On Wed, 9 Aug 2017, Martin Sebor wrote:

> The problem isn't that the declarations aren't merged at the call
> site but rather that the middle-end gives const precedence over
> pure so when both attributes are provided the former wins.

But that precedence is correct.  Any function with the semantics of const 
also has the semantics of pure.  The problem is that the function doesn't 
have the semantics of the attribute it's declared with.  And any 
diagnostic based purely on the presence of both attributes would be 
essentially a style diagnostic - for the style principle "if you have 
multiple declarations of a function, they should have the same 
information" - rather than "these attributes are inconsistent".

(An optional warning for different information in different declarations 
is reasonable enough.  Actually in glibc it would be useful to have a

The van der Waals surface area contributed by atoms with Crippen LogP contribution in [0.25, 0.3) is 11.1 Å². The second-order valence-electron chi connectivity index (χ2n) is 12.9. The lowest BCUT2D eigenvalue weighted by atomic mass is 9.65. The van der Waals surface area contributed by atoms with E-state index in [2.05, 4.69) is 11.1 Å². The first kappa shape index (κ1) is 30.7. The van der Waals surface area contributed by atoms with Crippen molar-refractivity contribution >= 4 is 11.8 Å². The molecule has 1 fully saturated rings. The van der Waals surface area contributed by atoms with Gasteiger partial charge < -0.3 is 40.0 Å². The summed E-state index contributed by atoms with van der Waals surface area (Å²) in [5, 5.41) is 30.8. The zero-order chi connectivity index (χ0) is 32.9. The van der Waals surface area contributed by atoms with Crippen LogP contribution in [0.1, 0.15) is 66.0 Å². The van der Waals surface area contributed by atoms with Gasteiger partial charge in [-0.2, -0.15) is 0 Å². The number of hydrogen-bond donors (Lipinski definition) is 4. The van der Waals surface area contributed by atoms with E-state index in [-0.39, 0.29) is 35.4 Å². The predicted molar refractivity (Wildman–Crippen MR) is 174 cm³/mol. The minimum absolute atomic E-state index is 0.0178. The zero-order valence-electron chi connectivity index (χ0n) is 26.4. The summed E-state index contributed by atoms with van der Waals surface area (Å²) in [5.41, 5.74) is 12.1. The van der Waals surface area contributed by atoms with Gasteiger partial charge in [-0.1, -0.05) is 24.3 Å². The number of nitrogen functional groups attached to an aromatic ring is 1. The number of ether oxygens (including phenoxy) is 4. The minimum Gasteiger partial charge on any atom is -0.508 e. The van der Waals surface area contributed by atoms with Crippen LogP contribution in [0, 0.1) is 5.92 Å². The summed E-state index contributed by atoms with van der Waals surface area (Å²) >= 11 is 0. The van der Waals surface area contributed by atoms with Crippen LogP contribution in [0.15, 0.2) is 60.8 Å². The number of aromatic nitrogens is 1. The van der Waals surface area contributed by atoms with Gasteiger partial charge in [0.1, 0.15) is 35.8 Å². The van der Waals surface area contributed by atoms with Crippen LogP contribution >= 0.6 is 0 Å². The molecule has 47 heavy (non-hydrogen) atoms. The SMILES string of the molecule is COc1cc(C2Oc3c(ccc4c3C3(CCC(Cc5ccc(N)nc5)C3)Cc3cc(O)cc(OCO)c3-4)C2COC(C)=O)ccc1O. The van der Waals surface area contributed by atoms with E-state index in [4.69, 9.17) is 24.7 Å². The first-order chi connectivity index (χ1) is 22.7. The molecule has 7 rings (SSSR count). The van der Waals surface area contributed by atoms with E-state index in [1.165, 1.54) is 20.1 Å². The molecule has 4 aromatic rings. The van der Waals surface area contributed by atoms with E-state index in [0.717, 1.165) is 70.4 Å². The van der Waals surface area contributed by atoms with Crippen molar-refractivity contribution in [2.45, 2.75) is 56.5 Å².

warning for a different but related case - two functions both declared, 
later one defined as an alias of another, but the declarations don't have 
the same attributes.  I'm pretty sure there are cases where the internal 
declaration of __foo is missing attributes present on the public 
declaration of foo.  But such a warning for aliases is only appropriate 
for attributes that are properties of the function, not attributes that 
are properties of particular names for it - __foo may well be a hidden 
symbol where foo isn't.)

Joseph S. Myers

Reply via email to